Approximately the size of a city bus, the Atlantic Minke Whale is the smallest of the rorquals, or large whales. An adult minke whale is approximately 35 feet long and weighs more than 20,000 pounds. Humans lack the physical body parts like phonic lips or a melon that some whales use to make their calls, clicks, whistles and other vocalizations, so no human can actually speak whale. But by learning what the different sounds mean, it is possible to understand what whales are communicating to each other.
If you listen carefully to the recordings below, you will be able to tell the difference between the sounds. Ongoing research continues to translate the meaning of these sounds and when we understand what each sound means, we’ll know what each whale is communicating to the other whales and “speak” their language.
Minke whales produce a variety of sounds described as clicks, grunts, boinks, thump trains, and ratchets. Researchers with the National Oceanic and Atmospheric Association recorded these calls, both of them have been sped up 10 times their normal speed in order for you to hear it better.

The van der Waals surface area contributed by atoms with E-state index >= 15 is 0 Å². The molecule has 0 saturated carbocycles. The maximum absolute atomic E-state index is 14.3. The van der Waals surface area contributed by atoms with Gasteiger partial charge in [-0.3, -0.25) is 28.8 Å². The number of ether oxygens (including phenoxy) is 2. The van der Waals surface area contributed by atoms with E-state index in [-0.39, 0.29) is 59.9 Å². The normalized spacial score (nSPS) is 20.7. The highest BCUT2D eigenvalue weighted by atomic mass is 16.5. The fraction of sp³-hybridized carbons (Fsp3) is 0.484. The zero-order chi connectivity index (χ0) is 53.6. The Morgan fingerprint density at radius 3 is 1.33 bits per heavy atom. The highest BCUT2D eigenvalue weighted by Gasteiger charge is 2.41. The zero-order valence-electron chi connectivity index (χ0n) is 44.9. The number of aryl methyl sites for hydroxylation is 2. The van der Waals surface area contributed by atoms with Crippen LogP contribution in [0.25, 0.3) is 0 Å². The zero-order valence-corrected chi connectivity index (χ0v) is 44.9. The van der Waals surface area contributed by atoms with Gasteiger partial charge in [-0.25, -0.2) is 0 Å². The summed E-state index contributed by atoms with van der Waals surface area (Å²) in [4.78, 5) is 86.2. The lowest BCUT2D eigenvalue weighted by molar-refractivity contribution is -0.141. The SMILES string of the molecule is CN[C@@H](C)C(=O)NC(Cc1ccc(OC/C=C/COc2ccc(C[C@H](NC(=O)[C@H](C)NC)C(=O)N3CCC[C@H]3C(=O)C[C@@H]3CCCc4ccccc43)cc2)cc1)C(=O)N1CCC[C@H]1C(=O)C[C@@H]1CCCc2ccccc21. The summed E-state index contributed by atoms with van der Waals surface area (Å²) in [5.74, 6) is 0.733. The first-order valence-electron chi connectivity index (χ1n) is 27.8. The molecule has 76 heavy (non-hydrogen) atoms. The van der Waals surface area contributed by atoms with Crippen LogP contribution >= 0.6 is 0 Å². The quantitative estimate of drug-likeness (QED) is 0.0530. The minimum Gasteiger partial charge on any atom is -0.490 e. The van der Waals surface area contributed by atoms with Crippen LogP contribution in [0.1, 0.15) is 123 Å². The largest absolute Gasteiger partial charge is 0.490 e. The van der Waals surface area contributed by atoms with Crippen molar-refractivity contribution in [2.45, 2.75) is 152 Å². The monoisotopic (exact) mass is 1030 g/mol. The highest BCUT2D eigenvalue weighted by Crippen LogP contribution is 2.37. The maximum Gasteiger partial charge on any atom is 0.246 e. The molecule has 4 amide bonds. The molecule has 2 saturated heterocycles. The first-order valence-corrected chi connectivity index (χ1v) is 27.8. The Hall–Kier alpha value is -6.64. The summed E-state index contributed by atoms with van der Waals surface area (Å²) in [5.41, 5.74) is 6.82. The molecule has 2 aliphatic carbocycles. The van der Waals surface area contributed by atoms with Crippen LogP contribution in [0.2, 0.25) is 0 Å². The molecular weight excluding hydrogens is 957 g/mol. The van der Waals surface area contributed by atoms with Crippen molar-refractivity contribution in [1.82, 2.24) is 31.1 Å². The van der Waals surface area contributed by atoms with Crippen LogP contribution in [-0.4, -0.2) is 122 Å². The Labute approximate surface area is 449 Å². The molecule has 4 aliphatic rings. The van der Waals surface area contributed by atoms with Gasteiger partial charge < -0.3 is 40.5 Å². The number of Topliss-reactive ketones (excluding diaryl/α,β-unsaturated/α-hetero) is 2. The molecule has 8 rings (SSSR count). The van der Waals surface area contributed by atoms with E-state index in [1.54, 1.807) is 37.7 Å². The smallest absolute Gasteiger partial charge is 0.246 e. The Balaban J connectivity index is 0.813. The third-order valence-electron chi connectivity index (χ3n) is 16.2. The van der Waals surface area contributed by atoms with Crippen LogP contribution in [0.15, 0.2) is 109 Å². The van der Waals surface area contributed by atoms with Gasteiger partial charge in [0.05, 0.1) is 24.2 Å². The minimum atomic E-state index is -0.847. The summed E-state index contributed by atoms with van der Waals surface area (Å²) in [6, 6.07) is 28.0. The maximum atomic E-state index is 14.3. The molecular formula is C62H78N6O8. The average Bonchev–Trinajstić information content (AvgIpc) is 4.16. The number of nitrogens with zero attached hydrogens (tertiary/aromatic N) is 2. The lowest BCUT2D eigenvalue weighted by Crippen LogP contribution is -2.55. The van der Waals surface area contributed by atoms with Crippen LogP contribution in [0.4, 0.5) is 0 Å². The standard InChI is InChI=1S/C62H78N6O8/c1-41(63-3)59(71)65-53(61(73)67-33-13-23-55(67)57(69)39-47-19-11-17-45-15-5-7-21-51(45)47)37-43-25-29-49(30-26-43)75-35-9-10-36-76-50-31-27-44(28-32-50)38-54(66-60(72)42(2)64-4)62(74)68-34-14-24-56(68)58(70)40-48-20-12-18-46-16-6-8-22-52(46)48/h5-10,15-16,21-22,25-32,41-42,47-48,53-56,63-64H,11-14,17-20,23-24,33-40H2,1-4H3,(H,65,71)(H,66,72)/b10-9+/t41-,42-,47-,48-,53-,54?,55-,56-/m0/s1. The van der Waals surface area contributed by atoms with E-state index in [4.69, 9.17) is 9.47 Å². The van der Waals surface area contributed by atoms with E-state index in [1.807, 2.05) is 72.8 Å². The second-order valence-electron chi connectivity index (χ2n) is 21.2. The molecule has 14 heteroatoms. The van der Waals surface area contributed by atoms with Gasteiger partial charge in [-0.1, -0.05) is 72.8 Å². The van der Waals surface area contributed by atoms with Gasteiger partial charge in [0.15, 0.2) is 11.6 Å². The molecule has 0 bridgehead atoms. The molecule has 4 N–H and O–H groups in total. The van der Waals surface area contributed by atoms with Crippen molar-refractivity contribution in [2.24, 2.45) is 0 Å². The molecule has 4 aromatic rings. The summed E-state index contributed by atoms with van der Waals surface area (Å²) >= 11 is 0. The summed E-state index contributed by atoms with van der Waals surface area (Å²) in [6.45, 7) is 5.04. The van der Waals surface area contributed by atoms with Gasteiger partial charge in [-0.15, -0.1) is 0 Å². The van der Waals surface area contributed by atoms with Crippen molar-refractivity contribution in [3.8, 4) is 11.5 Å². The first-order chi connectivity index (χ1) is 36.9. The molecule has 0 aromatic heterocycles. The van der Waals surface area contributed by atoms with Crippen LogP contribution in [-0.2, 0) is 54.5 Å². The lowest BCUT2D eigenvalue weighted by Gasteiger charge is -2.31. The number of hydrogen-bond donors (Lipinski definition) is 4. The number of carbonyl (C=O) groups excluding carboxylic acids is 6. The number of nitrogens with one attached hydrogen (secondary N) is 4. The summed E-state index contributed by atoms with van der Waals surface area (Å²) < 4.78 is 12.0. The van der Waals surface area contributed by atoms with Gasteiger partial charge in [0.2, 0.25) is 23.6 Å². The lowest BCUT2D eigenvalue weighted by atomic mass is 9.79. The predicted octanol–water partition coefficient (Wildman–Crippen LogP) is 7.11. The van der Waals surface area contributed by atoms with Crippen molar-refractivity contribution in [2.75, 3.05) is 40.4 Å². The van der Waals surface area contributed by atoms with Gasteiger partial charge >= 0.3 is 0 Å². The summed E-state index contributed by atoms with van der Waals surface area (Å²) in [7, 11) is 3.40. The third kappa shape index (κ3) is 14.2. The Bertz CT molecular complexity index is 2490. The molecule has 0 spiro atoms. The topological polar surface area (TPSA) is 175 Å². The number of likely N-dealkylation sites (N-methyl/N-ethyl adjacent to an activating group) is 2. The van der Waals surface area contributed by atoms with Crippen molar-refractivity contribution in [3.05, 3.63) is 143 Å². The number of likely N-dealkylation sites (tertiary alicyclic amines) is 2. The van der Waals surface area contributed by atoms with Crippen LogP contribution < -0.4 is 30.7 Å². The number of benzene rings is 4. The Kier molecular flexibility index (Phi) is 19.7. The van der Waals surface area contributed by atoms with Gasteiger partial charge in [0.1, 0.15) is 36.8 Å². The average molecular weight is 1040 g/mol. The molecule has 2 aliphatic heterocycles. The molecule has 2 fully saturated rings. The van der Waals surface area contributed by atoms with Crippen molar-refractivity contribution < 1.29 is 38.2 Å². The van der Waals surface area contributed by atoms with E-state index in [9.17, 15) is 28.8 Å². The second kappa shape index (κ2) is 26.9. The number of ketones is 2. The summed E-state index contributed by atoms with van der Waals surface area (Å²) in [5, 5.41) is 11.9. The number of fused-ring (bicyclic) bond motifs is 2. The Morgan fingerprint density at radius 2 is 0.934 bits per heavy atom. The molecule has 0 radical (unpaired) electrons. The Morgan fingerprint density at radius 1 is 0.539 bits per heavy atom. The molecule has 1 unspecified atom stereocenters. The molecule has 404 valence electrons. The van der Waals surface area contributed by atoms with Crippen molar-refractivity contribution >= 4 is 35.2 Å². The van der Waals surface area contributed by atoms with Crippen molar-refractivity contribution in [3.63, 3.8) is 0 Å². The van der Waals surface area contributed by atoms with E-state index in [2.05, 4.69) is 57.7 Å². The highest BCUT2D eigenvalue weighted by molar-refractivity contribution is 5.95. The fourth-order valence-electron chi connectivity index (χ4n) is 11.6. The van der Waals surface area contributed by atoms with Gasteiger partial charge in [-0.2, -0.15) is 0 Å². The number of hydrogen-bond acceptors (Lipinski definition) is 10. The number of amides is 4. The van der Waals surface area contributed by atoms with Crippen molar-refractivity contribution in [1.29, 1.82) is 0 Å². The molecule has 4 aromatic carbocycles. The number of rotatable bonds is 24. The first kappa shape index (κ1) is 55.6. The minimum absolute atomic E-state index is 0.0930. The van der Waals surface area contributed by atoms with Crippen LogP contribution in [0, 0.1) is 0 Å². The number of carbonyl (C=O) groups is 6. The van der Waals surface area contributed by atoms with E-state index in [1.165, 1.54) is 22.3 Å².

General call A (10x normal speed/9 sec):
General call B (10x normal speed/40 sec):
Atlantic Minke Whales are known to produce repetitive, low-frequency pulse trains (100-500 Hz) that usually are composed of grunt- or thump-like pulses.
Grunts will typically last 165-320 msec and will be between 80-140 Hz.
Thumps will typically last 50-70 msec and will be between 100-200 Hz.
The entire pulse train will usually last a minute or less (usually 40-60 seconds), and will be will be repeated every 6 to 14 minutes for hours at a time. (Univ. of Rhode Island)
Low-frequency thumps by Minke Whales in West Indies
(10x normal speed/10 sec):
For years researchers recording in the North Pacific Ocean heard a distinctive “boing” sound, but were unsure which animal created it. The minke whale proved to be the species responsible for the sound, which is brief pulse at 1.3 kHz, followed immediately by a 1.4-kHz call that will last approximately 2.5 seconds, changing frequency slightly during the duration of the sound. (Univ. of Rhode Island)
Boing vocalization from minke whales in North Pacific Ocean: